India has one of the most complicated FDI regulations for the retail sector in the world
In its just released 2019 election manifesto, the party is silent on its stand on FDI in supermarkets
New Delhi: The manifesto of the ruling Bharatiya Janata Party (BJP) for the upcoming general election released on Monday is silent on its position on FDI in supermarkets unlike in 2014, when it explicitly opposed the idea and followed it up by prohibiting FDI in multi-brand retail stores during its tenure.
“There could be a subtle shift in stance. We need to wait and watch," said a senior executive of a retail company speaking under condition of anonymity.
India has one of the most complicated FDI regulations for the retail sector in the world. Not only it has different set of regulations for online and offline retail stores, it further categorises online retail retail based on marketplace and inventory models. Brick and mortar stores are further categorized as single brand retail, multi-brand retail and wholesale stores. While India allows 100% FDI in single brand retail stores, wholesale stores and e-commerce marketplaces, it prohibits FDI in inventory based e-commerce sites and multi-brand retail stores. It also has complicated set of rules on cross-ownership among retail companies.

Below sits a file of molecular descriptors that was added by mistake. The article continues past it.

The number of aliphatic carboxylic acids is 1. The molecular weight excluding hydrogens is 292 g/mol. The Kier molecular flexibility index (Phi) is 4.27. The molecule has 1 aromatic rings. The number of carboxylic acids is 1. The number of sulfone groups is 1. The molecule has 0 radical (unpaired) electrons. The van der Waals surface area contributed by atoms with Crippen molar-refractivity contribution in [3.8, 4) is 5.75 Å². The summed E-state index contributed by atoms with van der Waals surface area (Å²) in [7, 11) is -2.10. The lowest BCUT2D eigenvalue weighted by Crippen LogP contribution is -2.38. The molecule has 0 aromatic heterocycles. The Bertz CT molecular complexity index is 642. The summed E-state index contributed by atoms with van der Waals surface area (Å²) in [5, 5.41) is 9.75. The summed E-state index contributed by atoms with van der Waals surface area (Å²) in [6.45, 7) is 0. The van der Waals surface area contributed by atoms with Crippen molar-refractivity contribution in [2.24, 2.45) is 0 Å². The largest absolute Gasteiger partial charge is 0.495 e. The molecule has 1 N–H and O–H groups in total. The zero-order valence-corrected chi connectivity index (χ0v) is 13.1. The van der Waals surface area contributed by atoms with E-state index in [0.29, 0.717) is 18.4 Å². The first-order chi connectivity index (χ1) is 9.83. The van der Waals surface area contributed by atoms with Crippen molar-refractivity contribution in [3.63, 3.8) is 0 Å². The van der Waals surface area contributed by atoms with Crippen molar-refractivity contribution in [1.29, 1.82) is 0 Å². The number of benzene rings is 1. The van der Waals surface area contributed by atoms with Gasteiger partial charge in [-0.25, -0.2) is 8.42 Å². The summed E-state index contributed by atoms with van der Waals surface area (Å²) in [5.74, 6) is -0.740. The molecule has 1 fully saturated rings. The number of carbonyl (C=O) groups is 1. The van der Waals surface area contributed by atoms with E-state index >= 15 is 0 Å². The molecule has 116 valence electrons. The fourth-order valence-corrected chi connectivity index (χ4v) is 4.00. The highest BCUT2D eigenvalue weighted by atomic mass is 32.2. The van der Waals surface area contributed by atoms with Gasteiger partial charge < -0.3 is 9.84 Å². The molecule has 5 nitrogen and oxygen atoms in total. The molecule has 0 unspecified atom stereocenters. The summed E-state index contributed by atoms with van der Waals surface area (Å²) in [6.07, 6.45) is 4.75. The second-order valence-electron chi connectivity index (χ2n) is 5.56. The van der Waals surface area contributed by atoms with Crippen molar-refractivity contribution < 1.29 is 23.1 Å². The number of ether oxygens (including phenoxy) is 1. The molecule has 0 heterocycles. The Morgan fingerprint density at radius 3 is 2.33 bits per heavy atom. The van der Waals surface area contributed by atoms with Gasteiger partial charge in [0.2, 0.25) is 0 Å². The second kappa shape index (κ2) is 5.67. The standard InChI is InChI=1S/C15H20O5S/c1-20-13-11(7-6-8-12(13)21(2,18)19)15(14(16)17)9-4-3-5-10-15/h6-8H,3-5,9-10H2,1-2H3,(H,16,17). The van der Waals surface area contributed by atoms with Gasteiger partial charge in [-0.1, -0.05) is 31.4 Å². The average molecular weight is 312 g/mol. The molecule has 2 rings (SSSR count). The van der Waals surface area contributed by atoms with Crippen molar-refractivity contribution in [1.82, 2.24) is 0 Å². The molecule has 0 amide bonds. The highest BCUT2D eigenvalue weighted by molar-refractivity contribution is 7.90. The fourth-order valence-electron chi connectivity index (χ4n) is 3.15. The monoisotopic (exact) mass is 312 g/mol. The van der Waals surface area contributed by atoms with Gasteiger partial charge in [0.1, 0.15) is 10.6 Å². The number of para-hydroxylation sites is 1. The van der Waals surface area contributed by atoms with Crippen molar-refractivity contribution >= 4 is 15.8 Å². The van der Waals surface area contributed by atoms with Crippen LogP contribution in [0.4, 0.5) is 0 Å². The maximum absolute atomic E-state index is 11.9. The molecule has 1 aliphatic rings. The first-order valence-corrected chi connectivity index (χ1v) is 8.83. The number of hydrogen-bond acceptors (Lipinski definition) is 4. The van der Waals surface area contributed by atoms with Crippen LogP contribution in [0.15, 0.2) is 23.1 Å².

In 2012, the Congress led United Progressive Alliance government had allowed 51% FDI in multi-brand retail stores but the Narendra Modi government following up on its promise in the 2014 manifesto put the decision in cold storage after coming to power though it never formally rescinded it through a government notification.
In its 2014 election manifesto, the BJP had said it would allow FDI across sectors wherever needed for job and asset creation, infrastructure, and acquisition of niche technology and specialized expertise, but not in supermarkets. “The BJP is committed to protecting the interest of small and medium retailers, SMEs and those employed by them," it added.
In its just released 2019 election manifesto, the party is silent on its stand on FDI in supermarkets. However, its focus has shifted to welfare for small traders who are considered a key vote bank of the BJP.
“We intend to establish a National Traders’ Welfare Board as well as announce a National Policy for Retail Trade. To protect the interests of small traders, we will provide an accident insurance of 10 lakh rupees to all the traders registered under GST," it said in the manifesto.
It also promised to create a scheme to give merchant credit card to registered merchants, on the lines of Kisan credit card.
The government in January renamed the Department of Industrial Policy and Promotion (DIPP) as Department for Promotion of Industry and Internal Trade (DPII), giving it additional responsibility of welfare of traders and their employees from the consumer affairs ministry to the commerce ministry,